Several compounds of natural origin have been proposed to exert antitumor activities. One example is ursolic acid, a triterpenoid found in human diet and medicinal herbs. Complexation of ursolic acid with HPβCD showed an enhanced in vitro antiproliferative activity on melanoma cell lines compared to the pure compound [17]. ICs were also efficient regarding the improvement of antitumor activities of other two terpenoids, namely, saikosaponin-d and betulinic acid. Specifically, HPβCD increased the solubility of saikosaponin-d and improved its antitumor activity in a cell line of human skin squamous cell carcinoma [18]. Regarding betulinic acid, its microencapsulation in β-CD exerted anti-proliferation effects on human breast cancer cells [19]. Similarly, HPβCD enforced the antitumor activity of the marine-derived carotenoid fucoxanthin in human colorectal carcinoma cells in vitro [20]. Camptothecin, and its natural analogue luotonin A, are alkaloids isolated from Camptotheca acuminata and are both studied for their anticancer activities. Complexation of these two alkaloids with β-CD and HPβCD enhanced their stability. Moreover, the latter ICs increased the antitumor activity of camptothecin and luotonin A compared to their free forms against a variety of cancer cell lines [21]. In another study, dihydroquercetin (taxifolin), a well-known flavonoid, was complexed with β-CD, resulting in enhanced in vitro antioxidant and antitumor activities against a hepatocellular carcinoma [22]. Similarly, β-CD also improved the cytotoxic activity of the naphthoquinone mansonone G on lung cancer cells [23]. The enhancement of biological activities of these compounds could be attributed to their complexation with CDs. Through IC formation, the bioactive compounds are protected from degradation, so their activities are prolonged. Also, their increased solubility enables their easier penetration in the human cells.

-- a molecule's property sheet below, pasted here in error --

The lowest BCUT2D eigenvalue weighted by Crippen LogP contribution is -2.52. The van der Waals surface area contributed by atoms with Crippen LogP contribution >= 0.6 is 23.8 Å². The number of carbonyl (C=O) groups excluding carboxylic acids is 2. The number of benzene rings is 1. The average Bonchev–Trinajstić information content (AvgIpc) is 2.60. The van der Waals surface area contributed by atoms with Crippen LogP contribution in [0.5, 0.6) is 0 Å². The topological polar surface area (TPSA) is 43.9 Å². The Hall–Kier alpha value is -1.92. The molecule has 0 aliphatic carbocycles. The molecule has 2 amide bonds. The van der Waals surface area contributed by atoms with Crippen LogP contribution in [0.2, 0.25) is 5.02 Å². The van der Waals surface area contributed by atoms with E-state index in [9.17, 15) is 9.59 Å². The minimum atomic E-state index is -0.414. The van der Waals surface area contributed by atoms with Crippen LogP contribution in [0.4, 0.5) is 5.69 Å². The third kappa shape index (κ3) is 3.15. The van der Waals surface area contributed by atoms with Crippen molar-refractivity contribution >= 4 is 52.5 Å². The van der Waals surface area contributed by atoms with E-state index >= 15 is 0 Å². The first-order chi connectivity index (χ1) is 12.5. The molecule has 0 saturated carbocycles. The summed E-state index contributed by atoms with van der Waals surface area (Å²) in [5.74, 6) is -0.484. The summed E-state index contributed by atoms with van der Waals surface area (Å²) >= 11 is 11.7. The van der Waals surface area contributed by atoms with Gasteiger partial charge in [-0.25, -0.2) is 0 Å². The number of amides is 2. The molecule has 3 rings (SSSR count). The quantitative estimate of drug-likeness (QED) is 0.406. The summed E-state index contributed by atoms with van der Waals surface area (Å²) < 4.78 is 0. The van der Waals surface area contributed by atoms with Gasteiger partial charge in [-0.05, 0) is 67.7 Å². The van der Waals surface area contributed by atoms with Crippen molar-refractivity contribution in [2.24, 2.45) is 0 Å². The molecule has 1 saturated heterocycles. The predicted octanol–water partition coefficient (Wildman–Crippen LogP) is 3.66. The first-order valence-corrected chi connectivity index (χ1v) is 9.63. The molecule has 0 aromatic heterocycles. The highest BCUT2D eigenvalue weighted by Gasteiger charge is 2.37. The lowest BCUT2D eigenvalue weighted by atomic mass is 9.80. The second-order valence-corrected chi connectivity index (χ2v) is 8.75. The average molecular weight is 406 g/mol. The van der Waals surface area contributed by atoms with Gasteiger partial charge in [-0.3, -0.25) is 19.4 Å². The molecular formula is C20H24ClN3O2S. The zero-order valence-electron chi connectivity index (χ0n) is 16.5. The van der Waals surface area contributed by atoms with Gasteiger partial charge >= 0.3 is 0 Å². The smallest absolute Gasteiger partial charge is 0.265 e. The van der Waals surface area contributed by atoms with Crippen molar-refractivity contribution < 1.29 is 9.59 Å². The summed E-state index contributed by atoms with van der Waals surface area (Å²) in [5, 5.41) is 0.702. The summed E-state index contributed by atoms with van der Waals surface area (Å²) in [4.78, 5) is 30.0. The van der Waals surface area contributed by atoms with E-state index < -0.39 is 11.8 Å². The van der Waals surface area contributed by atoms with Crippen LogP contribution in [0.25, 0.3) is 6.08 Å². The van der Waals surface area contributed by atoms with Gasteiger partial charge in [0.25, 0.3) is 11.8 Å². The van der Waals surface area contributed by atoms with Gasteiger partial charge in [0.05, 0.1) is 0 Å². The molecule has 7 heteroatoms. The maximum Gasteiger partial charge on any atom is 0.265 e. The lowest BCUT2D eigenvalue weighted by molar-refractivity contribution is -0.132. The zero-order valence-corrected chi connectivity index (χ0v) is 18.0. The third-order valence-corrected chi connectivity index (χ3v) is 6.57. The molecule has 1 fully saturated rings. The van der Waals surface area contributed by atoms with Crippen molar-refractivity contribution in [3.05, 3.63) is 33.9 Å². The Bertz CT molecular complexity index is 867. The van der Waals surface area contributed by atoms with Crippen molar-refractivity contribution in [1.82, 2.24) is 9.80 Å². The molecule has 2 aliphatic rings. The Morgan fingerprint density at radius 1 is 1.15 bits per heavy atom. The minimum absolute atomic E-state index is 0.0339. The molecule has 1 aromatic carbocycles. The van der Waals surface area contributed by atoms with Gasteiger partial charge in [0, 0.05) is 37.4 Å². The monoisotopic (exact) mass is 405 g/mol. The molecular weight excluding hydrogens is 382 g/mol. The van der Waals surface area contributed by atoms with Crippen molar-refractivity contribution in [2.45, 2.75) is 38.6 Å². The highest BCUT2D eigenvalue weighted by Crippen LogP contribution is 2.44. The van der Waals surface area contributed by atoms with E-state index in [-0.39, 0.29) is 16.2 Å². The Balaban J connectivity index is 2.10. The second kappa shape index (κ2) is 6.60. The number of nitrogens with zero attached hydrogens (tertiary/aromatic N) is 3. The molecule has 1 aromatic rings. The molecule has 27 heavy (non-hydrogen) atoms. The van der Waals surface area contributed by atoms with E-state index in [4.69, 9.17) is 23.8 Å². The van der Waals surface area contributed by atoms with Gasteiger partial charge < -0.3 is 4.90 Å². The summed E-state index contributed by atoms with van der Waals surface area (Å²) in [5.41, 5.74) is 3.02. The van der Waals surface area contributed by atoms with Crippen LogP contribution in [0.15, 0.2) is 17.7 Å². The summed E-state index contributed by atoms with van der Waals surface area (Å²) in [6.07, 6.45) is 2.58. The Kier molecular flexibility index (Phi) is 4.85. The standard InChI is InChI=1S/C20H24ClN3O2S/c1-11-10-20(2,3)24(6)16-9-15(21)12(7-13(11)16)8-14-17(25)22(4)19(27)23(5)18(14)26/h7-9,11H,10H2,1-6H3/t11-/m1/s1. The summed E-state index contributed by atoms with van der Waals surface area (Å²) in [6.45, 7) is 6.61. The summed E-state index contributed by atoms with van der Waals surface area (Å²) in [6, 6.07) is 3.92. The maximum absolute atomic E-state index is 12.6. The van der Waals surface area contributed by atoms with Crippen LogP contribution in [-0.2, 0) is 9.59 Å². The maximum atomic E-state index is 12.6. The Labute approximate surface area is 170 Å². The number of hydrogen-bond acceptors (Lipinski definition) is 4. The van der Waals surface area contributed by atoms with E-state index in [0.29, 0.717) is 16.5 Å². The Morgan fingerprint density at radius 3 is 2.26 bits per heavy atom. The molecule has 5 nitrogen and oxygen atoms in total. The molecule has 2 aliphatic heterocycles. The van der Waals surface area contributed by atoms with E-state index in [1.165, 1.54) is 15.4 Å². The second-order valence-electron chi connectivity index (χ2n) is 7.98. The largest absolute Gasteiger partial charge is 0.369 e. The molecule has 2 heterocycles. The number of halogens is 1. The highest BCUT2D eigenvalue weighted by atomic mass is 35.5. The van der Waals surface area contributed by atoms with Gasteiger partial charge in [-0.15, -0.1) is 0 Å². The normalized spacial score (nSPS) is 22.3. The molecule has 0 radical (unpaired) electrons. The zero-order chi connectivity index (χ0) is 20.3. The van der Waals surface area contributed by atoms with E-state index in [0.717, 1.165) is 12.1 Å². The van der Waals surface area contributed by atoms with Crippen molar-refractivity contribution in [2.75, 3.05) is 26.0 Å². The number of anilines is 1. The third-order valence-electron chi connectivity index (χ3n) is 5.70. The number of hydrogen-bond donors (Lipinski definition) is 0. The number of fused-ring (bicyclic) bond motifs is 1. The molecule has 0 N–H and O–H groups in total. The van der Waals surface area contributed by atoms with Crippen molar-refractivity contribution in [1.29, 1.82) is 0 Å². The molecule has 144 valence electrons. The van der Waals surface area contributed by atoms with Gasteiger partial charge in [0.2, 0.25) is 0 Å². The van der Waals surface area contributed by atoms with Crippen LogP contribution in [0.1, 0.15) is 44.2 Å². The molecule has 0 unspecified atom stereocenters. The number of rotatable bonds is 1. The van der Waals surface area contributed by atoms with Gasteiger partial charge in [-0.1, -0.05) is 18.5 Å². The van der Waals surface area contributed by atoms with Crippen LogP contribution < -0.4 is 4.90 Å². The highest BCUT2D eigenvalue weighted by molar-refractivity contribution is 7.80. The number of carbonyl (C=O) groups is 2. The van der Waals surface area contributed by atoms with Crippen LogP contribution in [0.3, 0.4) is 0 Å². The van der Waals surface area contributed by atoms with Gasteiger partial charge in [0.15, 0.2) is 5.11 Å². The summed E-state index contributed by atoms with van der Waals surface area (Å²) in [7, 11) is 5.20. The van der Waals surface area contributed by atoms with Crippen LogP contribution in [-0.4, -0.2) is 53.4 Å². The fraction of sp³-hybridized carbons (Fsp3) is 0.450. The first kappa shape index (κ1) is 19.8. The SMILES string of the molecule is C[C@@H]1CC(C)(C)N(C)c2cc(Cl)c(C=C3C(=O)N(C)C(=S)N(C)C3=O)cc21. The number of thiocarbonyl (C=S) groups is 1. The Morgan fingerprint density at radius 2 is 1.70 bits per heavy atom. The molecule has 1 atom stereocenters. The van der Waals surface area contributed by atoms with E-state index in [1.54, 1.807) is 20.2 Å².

In some cases, more complicated CD-based systems are developed for the encapsulation of natural bioactive compounds. In a study, oxyresveratrol, a stilbenoid found in white mulberry, was encapsulated in a β-CD-based nanosponge. This polymer consisted of 1,1’-carbonyldiimidazole (CDI) and β-CD (β-CD: CDI 1:4) and showed a protective effect regarding oxyresveratrol’s stability during in vitro digestion, as well as stronger cell viability inhibition against prostate and colon cancer cell lines. The researchers reported that the choice of such an encapsulation system provides the ability of even slower release rates compared to simple CD complexation, so the compounds can be used in pharmaceutical products [24]. A similar system has also been used for the encapsulation of ferulic acid, leading to enhanced antiproliferation activities against breast cancer cell lines [25]. Finally, in the field of cancer research, curcumin, a widely known curcuminoid, has been encapsulated in several CD-based systems aiming to enhance its solubility and consequently its antitumor activities. Encapsulation of curcumin in HPγCD liposomes strengthened its cytotoxic activities against osteosarcoma and breast cancer cell lines [26]. Another type of curcumin combination with HPβCD and chitosan microspheres was found to improve the therapeutic index in human colorectal adenocarcinoma cell line [27]. It should be noted that the research conducted in terms of anticancer and antitumor activities of encapsulated natural bioactive compounds in CDs and their systems is quite challenging. Most of the studies report their results in vitro, so it is quite unclear whether these biological activities could be equally effective in vivo. Nevertheless, the current reported results are promising regarding the effectiveness of CD-based systems to enhance the antitumor activities of tested bioactive compounds and further research should be performed in this field.